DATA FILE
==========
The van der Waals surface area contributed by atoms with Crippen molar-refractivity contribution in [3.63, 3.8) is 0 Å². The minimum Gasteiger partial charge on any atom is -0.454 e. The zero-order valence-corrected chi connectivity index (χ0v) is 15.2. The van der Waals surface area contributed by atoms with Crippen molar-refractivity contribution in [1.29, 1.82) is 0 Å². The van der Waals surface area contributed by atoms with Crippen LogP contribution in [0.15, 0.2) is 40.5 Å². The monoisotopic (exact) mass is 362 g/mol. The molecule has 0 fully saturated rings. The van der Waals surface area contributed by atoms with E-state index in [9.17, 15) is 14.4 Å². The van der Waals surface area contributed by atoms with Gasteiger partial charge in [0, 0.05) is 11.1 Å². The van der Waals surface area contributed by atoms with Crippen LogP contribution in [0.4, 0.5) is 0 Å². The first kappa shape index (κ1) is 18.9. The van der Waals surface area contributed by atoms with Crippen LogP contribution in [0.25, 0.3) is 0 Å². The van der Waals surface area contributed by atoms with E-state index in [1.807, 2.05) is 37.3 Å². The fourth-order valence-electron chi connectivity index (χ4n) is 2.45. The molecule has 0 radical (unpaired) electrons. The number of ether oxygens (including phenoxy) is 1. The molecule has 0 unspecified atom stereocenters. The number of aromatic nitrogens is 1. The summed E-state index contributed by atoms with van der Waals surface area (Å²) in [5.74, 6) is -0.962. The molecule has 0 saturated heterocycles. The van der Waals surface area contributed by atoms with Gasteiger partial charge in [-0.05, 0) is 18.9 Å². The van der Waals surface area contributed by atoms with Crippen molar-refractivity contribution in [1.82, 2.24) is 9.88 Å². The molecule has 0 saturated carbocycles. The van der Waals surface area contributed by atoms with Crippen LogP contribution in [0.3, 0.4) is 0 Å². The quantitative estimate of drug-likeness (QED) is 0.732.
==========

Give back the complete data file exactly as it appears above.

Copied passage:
The van der Waals surface area contributed by atoms with Crippen molar-refractivity contribution in [3.63, 3.8) is 0 Å². The minimum Gasteiger partial charge on any atom is -0.454 e. The zero-order valence-corrected chi connectivity index (χ0v) is 15.2. The van der Waals surface area contributed by atoms with Crippen molar-refractivity contribution in [1.29, 1.82) is 0 Å². The van der Waals surface area contributed by atoms with Crippen LogP contribution in [0.15, 0.2) is 40.5 Å². The monoisotopic (exact) mass is 362 g/mol. The molecule has 0 fully saturated rings. The van der Waals surface area contributed by atoms with E-state index in [9.17, 15) is 14.4 Å². The van der Waals surface area contributed by atoms with Gasteiger partial charge in [0, 0.05) is 11.1 Å². The van der Waals surface area contributed by atoms with Crippen LogP contribution in [0.4, 0.5) is 0 Å². The first kappa shape index (κ1) is 18.9. The van der Waals surface area contributed by atoms with Crippen LogP contribution in [0.25, 0.3) is 0 Å². The van der Waals surface area contributed by atoms with E-state index in [1.807, 2.05) is 37.3 Å². The fourth-order valence-electron chi connectivity index (χ4n) is 2.45. The molecule has 0 radical (unpaired) electrons. The number of ether oxygens (including phenoxy) is 1. The molecule has 0 unspecified atom stereocenters. The number of aromatic nitrogens is 1. The summed E-state index contributed by atoms with van der Waals surface area (Å²) in [5.74, 6) is -0.962. The molecule has 0 saturated heterocycles. The van der Waals surface area contributed by atoms with Gasteiger partial charge in [-0.05, 0) is 18.9 Å². The van der Waals surface area contributed by atoms with Crippen molar-refractivity contribution in [1.82, 2.24) is 9.88 Å². The molecule has 0 saturated carbocycles. The van der Waals surface area contributed by atoms with Crippen LogP contribution in [0.3, 0.4) is 0 Å². The quantitative estimate of drug-likeness (QED) is 0.732.